Farmers in western Uttar Pradesh have been asked not to use the water of the Hindon river for growing vegetables, which are also sold in the National Capital Region markets, as it has been found to be polluted and contaminated by various official laboratories. Several NGOs along with the Meerut administration have been creating awareness among the local farmers.
According to Raman Tyagi, director of Neer Foundation, a non-governmental organisation associated with cleaning water bodies in western Uttar Pradesh, farmers living on the banks of the Hindon use polluted and contaminated water of the river to grow vegetables.
Content of heavy metals
“Several independent tests have shown that extremely high content of heavy metals and compounds like mercury, lead, zinc, phosphate, sulphide, cadmium, iron, nickel and manganese have been found in the river water. This makes the river water extremely dangerous to use for growing vegetables. But despite that a large number of farmers use the river water due to a variety of reasons to grow vegetables. That poses a major health risks to people,” said Mr. Tyagi, who is also a member of Nirmal Hindon Abhiyan, a cleaning drive of the Hindon river which flows in areas surrounding Meerut.
The cleanliness initiative of the river is led by Prabhat Kumar, the Divisional Commissioner of Meerut.
“Hence, we are creating awareness among farmers not to use the river water and instead use alternative sources of water. We are also in touch with the village heads and local administration discussing ways to come up with alternative sources of water. Several meetings have been organised for the purpose,” he added. Mr. Tyagi said farmers were being made aware of organic farming and its long-term benefits both for the grower and the consumer.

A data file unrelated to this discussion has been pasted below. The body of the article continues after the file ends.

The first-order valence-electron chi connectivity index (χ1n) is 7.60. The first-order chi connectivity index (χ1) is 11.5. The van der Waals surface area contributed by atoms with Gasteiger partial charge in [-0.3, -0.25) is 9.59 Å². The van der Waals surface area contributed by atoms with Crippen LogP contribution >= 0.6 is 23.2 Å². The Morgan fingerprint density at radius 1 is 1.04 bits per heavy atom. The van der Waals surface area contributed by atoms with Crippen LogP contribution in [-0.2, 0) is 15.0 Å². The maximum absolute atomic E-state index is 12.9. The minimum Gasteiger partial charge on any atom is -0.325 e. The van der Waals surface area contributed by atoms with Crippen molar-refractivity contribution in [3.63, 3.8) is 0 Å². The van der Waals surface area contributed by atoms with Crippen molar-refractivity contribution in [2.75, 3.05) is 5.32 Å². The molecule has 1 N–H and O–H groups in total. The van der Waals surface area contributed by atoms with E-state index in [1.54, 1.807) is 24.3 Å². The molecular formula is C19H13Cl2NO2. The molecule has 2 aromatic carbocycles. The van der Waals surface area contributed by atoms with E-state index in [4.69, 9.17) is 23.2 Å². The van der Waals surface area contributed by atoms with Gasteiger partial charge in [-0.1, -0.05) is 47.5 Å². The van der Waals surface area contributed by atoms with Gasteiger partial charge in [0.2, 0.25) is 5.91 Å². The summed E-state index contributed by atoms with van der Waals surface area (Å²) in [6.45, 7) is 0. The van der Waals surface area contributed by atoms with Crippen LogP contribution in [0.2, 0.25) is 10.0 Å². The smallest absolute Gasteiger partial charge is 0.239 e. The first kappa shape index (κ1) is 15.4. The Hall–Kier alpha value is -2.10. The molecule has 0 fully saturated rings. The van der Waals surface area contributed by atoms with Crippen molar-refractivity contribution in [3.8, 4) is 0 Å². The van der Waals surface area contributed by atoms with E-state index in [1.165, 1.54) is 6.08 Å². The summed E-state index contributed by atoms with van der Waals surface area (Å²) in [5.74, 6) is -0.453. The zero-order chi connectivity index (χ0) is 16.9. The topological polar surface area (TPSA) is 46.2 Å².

Due to the extent of pollution in the Hindon, the Kali and the Krishna, the rivers flowing in western UP, the National Green Tribunal (NGT) in January had ordered that Central Pollution Control Board to do an “intensive survey” of these rivers and the 136 industrial bodies which are allegedly polluting the rivers.
The order came in response to a petition filed by an NGO Doaba Paryavaran Samiti claiming that over 50 people from villages around the rivers died of cancer as a result of consuming contaminated ground water.
Dr. Chandraveer Singh, retired scientist from the Haryana Pollution Control Board and director of the NGO, claimed that the water of the three rivers have contaminated the groundwater through seepage. While directing the CPCB to submit the report in two months, the NGT observed that it was the fundamental duty of the State government to look after the health and environment of villagers.